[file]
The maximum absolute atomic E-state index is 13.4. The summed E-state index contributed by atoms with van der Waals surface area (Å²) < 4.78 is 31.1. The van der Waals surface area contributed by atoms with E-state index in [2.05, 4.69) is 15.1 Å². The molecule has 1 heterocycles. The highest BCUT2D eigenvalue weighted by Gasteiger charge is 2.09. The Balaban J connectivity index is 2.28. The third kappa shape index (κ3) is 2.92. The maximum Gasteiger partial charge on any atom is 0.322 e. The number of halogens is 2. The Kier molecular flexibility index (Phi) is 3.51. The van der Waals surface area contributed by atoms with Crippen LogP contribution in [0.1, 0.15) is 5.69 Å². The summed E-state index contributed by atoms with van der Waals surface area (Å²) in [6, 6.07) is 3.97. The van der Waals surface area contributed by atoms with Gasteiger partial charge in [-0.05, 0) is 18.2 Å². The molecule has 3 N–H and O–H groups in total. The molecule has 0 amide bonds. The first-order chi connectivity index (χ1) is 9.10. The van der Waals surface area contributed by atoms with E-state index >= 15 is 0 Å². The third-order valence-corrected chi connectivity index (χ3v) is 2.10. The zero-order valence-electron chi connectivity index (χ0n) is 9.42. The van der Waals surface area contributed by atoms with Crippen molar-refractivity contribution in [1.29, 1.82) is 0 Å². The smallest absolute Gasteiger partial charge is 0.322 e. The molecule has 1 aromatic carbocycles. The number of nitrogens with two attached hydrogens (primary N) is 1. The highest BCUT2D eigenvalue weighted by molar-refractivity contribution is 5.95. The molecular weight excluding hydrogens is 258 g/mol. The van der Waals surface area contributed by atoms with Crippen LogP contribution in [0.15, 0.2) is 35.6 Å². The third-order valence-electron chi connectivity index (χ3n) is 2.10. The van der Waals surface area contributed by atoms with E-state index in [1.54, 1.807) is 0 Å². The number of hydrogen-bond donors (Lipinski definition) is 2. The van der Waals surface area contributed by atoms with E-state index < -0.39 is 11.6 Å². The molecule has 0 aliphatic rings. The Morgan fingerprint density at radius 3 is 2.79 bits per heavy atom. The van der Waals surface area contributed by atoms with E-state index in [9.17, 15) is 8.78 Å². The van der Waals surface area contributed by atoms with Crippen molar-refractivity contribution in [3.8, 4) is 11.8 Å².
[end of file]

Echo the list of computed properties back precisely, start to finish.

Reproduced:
The maximum absolute atomic E-state index is 13.4. The summed E-state index contributed by atoms with van der Waals surface area (Å²) < 4.78 is 31.1. The van der Waals surface area contributed by atoms with E-state index in [2.05, 4.69) is 15.1 Å². The molecule has 1 heterocycles. The highest BCUT2D eigenvalue weighted by Gasteiger charge is 2.09. The Balaban J connectivity index is 2.28. The third kappa shape index (κ3) is 2.92. The maximum Gasteiger partial charge on any atom is 0.322 e. The number of halogens is 2. The Kier molecular flexibility index (Phi) is 3.51. The van der Waals surface area contributed by atoms with Crippen LogP contribution in [0.1, 0.15) is 5.69 Å². The summed E-state index contributed by atoms with van der Waals surface area (Å²) in [6, 6.07) is 3.97. The van der Waals surface area contributed by atoms with Gasteiger partial charge in [-0.05, 0) is 18.2 Å². The molecule has 3 N–H and O–H groups in total. The molecule has 0 amide bonds. The first-order chi connectivity index (χ1) is 9.10. The van der Waals surface area contributed by atoms with E-state index >= 15 is 0 Å². The third-order valence-corrected chi connectivity index (χ3v) is 2.10. The zero-order valence-electron chi connectivity index (χ0n) is 9.42. The van der Waals surface area contributed by atoms with Crippen molar-refractivity contribution in [1.29, 1.82) is 0 Å². The smallest absolute Gasteiger partial charge is 0.322 e. The molecule has 1 aromatic carbocycles. The number of nitrogens with two attached hydrogens (primary N) is 1. The highest BCUT2D eigenvalue weighted by molar-refractivity contribution is 5.95. The molecular weight excluding hydrogens is 258 g/mol. The van der Waals surface area contributed by atoms with Crippen LogP contribution in [0.15, 0.2) is 35.6 Å². The third-order valence-electron chi connectivity index (χ3n) is 2.10. The van der Waals surface area contributed by atoms with E-state index in [1.54, 1.807) is 0 Å². The number of hydrogen-bond donors (Lipinski definition) is 2. The van der Waals surface area contributed by atoms with E-state index < -0.39 is 11.6 Å². The molecule has 0 aliphatic rings. The Morgan fingerprint density at radius 3 is 2.79 bits per heavy atom. The van der Waals surface area contributed by atoms with E-state index in [9.17, 15) is 8.78 Å². The van der Waals surface area contributed by atoms with Crippen molar-refractivity contribution in [3.8, 4) is 11.8 Å².